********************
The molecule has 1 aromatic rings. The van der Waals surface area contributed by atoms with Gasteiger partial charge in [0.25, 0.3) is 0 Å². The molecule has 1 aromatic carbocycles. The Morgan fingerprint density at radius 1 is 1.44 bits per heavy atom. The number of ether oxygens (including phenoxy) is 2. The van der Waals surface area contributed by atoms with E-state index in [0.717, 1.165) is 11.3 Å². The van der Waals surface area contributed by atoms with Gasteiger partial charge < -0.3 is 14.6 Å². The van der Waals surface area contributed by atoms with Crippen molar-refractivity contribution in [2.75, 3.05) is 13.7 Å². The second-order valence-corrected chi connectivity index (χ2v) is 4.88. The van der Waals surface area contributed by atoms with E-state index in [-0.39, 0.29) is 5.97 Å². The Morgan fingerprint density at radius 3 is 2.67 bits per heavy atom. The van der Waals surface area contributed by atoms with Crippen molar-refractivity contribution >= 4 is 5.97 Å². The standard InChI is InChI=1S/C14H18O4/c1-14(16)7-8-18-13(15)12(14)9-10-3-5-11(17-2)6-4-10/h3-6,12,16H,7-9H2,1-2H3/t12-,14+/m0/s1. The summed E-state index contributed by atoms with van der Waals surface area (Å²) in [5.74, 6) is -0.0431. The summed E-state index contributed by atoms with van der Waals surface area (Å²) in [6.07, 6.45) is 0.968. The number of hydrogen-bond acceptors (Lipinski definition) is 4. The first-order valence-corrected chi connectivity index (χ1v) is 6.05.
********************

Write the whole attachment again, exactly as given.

The molecule has 1 aromatic rings. The van der Waals surface area contributed by atoms with Gasteiger partial charge in [0.25, 0.3) is 0 Å². The molecule has 1 aromatic carbocycles. The Morgan fingerprint density at radius 1 is 1.44 bits per heavy atom. The number of ether oxygens (including phenoxy) is 2. The van der Waals surface area contributed by atoms with E-state index in [0.717, 1.165) is 11.3 Å². The van der Waals surface area contributed by atoms with Gasteiger partial charge < -0.3 is 14.6 Å². The van der Waals surface area contributed by atoms with Crippen molar-refractivity contribution in [2.75, 3.05) is 13.7 Å². The second-order valence-corrected chi connectivity index (χ2v) is 4.88. The van der Waals surface area contributed by atoms with E-state index in [-0.39, 0.29) is 5.97 Å². The Morgan fingerprint density at radius 3 is 2.67 bits per heavy atom. The van der Waals surface area contributed by atoms with Crippen molar-refractivity contribution >= 4 is 5.97 Å². The standard InChI is InChI=1S/C14H18O4/c1-14(16)7-8-18-13(15)12(14)9-10-3-5-11(17-2)6-4-10/h3-6,12,16H,7-9H2,1-2H3/t12-,14+/m0/s1. The summed E-state index contributed by atoms with van der Waals surface area (Å²) in [5.74, 6) is -0.0431. The summed E-state index contributed by atoms with van der Waals surface area (Å²) in [6.07, 6.45) is 0.968. The number of hydrogen-bond acceptors (Lipinski definition) is 4. The first-order valence-corrected chi connectivity index (χ1v) is 6.05.